Wednesday 17 January 2018

Irish getaway helping repair play-off hurt for Hendrick

Republic of Ireland's Jeff Hendrick (right) and Alex Pearce during training ahead of their friendly against Italy on Saturday. Photo: David Maher / SPORTSFILE
Republic of Ireland's Jeff Hendrick (right) and Alex Pearce during training ahead of their friendly against Italy on Saturday. Photo: David Maher / SPORTSFILE
David Kelly

David Kelly

Summer sent a welcome envoy to Malahide yesterday in the form of a brilliant orange disc to dapple swimmers across the road from Ireland's training ground.

As the sun sent its spears of heat on this wondrous setting, Jeff Hendrick was still grieving with the piercing pain of last weekend's dramatic Championship play-off final defeat, in the final minute, to QPR, at Wembley.

Aside from the fact that a limited international side of Ireland's status could do with an extra trio of Premiership players, the 22-year-old Hendrick would clearly have benefited from the exposure to the cutting edge of the top flight.

Alas, QPR's belated pretence to backbone and character provided them with a surprising late winner and Derby, late-comers to the Premiership push, were denied; so too Hendrick, Conor Sammon and the gutted centre-back Richard Keogh, whose error gifted Bobby Zamora the priceless winner.

Richard Dunne, no stranger to play-off agony in green, was the first to console Keogh; yesterday, all three returned to the bosom of their Irish family, hoping that the tonic of another game can lift their flaccid spirits.

"I was sad after the game," Hendrick concedes, still wallowing beneath a cloud of despair as everyone else basks in a cloudless afternoon.

"Even just standing there and watching them go up to lift the trophy, it's not something you want to see.


"Richard was gutted but he's been great for us all year, we just need him to be like that again next year so I think he'll forget about it quick enough and sort of get his mind on other things.

"After the game you just give him a big hug and tell him how great he's been for us all year; he's led by example in most games so we just tell him that these things happen, he's just got to forget about it.

"We need to take positives from it, take that feeling into next year and say we don't want to go through that again. Hopefully we can hit the ground running and have a good year.

"Fair play to Richard Dunne, he just said to keep his head up, that these things happen but that he'd been great all season; go and enjoy it away with the international squad now."

The temptation for all three to skip this gig and hide beneath a beach umbrella in a wi-fi free zone may have seemed more attractive to some self-absorbed members of his profession.

Hendrick, though, is itching for action to silence the well-meaning, but too plentiful, words of consolation.

"Nah, it's good really," he readily admits. "It gets your mind off it, being back playing football, training with the lads, you're thinking about something else, the games that are coming up, trying to put the other stuff behind you.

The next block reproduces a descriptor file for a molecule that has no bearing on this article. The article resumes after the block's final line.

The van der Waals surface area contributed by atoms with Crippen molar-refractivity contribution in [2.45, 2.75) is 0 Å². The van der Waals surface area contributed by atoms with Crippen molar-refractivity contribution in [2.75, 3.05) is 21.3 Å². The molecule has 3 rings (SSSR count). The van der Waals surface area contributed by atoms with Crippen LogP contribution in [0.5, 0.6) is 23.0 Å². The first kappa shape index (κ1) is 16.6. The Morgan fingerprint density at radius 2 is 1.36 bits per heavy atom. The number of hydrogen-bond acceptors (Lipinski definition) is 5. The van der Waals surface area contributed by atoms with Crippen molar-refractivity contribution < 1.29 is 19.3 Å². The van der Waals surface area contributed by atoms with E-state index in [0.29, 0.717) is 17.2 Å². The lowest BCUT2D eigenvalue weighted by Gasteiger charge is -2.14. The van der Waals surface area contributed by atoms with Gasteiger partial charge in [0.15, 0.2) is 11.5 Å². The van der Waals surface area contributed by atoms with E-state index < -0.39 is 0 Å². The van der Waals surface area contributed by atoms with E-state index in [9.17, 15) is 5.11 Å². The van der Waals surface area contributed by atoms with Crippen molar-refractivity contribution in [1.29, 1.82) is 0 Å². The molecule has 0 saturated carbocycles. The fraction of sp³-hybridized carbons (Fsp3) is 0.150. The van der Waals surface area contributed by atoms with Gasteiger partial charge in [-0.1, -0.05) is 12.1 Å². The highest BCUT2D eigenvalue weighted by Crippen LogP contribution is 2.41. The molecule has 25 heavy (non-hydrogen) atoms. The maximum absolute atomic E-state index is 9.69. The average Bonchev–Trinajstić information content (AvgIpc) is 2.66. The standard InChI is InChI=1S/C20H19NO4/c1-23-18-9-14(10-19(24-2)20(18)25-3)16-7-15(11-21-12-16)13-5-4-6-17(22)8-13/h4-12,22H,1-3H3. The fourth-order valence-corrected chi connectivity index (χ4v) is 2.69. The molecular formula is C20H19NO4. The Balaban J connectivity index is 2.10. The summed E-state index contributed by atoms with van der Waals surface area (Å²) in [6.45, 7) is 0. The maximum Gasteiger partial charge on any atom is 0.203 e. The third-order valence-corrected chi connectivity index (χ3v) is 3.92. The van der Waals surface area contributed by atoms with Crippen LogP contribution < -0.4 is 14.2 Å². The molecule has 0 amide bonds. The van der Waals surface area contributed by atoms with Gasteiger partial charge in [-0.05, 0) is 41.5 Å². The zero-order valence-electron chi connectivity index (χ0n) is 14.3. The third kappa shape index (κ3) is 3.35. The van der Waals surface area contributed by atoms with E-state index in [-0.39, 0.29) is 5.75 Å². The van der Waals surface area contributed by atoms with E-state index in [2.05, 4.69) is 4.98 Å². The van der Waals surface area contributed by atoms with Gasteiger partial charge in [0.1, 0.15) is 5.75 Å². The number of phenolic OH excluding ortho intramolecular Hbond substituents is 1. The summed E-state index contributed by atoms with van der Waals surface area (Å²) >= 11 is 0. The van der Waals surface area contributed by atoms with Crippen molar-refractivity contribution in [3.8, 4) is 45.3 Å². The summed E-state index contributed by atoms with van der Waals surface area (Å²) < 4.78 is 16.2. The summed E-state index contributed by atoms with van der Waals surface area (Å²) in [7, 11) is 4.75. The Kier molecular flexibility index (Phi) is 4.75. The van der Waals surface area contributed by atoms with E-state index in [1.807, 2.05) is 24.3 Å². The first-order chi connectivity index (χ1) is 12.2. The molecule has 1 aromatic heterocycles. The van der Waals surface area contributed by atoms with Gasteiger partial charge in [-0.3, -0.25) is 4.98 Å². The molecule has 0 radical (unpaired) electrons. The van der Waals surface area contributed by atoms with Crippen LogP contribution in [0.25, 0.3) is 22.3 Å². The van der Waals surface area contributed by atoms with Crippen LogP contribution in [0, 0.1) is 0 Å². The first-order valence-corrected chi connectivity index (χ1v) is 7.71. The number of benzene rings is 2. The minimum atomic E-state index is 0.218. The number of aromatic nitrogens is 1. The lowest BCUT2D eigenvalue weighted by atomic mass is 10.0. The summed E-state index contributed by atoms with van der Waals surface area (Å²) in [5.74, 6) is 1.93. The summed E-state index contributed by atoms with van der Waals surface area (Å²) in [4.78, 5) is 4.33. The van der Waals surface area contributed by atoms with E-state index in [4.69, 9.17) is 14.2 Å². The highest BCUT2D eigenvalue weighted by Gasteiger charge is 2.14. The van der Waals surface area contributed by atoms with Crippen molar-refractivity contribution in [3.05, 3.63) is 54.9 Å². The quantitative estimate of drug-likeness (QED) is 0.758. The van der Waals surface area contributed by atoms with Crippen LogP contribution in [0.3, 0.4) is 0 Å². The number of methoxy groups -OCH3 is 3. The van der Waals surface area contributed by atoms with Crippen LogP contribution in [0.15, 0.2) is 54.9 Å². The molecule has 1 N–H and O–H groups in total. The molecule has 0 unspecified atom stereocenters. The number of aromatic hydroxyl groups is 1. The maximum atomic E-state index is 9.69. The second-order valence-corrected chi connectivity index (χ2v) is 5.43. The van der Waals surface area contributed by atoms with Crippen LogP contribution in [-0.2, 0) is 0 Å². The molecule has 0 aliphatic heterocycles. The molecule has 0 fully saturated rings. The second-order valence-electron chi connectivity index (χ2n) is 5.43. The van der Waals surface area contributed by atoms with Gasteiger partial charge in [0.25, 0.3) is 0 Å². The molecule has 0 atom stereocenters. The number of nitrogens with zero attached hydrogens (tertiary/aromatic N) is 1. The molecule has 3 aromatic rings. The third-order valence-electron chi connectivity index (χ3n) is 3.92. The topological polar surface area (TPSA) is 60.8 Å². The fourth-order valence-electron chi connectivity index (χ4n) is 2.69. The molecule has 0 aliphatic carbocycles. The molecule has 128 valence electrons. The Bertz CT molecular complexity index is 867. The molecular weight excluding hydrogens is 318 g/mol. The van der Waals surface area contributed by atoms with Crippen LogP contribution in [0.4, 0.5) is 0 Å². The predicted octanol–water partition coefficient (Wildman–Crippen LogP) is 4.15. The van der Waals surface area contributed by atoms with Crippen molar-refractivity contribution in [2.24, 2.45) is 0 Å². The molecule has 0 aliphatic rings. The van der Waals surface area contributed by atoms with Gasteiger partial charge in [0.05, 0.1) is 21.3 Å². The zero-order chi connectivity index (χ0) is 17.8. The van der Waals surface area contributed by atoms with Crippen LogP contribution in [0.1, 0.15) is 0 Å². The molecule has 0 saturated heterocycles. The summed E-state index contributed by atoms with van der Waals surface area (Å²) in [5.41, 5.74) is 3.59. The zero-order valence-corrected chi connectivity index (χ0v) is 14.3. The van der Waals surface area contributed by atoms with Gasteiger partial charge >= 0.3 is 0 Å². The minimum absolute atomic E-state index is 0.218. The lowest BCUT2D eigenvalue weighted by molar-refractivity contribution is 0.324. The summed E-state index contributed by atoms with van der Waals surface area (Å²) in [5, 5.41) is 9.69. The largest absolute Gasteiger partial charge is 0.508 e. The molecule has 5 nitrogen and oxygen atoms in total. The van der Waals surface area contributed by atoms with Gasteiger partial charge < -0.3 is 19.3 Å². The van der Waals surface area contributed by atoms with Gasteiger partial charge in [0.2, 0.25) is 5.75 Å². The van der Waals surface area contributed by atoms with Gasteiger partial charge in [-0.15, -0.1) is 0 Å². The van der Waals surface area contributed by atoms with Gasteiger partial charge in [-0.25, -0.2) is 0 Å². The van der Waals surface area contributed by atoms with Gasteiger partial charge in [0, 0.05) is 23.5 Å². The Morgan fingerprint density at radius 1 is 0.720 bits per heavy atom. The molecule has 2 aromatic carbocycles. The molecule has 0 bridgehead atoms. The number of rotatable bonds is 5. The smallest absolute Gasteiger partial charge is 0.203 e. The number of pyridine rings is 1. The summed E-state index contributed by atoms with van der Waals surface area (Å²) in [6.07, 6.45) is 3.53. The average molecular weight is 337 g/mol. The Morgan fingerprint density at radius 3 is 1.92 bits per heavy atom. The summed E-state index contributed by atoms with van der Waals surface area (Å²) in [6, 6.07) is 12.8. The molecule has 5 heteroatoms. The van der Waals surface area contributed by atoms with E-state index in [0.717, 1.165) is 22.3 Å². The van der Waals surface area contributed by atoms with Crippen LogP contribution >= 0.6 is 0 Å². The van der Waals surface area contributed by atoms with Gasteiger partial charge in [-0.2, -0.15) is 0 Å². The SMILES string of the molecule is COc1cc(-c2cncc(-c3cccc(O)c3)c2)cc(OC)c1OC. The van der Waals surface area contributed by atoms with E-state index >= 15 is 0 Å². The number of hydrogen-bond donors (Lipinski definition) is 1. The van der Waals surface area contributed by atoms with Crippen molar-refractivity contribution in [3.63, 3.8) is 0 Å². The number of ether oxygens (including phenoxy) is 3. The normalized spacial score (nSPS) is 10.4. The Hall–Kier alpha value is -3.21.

"At the end of the day it's football and there's going to be a winner and a loser; unfortunately, we lost. I just told myself that I had to forget about it. It's over now and I don't like to dwell on things, just want to put it behind me."

Ireland can offer him a soothing balm; a likely fifth cap against Italy on Saturday in Fulham's Craven Cottage, given the absence of four other central midfielders, will offer little time for introspection.

"We had a little bit of a chat with them," said Ireland boss Martin O'Neill, who wouldn't yet confirm a start for anyone. "They have to start afresh again. But it happens to people, and Richard himself is particularly disappointed.

"As far as we're concerned here, a day like today – beautiful weather, gorgeous day – I think that might help all three out of themselves a little bit."

Hendrick, a stellar performer on the Ireland U-19 side that reached the semi-finals of the European Championships in 2011, before bowing out to Spain, owes his initial senior progression to the much-maligned Giovanni Trapattoni.

It seems almost quaint to recall that he set up Wes Hoolahan for a friendly goal against Poland 15 months ago; injury curtailed his progress for club and country.

His last cap was a start against Spain in Yankee Stadium at the tail end of last season; clearly he is being handed the easy assignments.

"Yeah, well, I started but I was running after them most of the time," he smiles when reflecting on his experience against the wily Spaniards.

"But yeah, it was great to be out there with those players, to get the game time I did. As I said, there's a big squad here so I'll just look to train well and we'll take it from there.


"I was injured for half this year but I was happy that I got a few goals when I came back.

"We were playing in a different formation and I had to adjust to all of that, to the way the manager wanted me to play.

"But I was happy with the way I finished the season; I thought I finished it strongly. Hopefully I can bring that into next year now."

Contract talks – he has one year left – were stalled mid-season as the midlanders' unlikely promotion push gathered pace but he seems happy to stay and learn, admitting regular games are a priority.

Automatic promotion will occupy his thoughts next season. For now, his temporary promotion to the Irish team this weekend can help clear his mind.

Irish Independent

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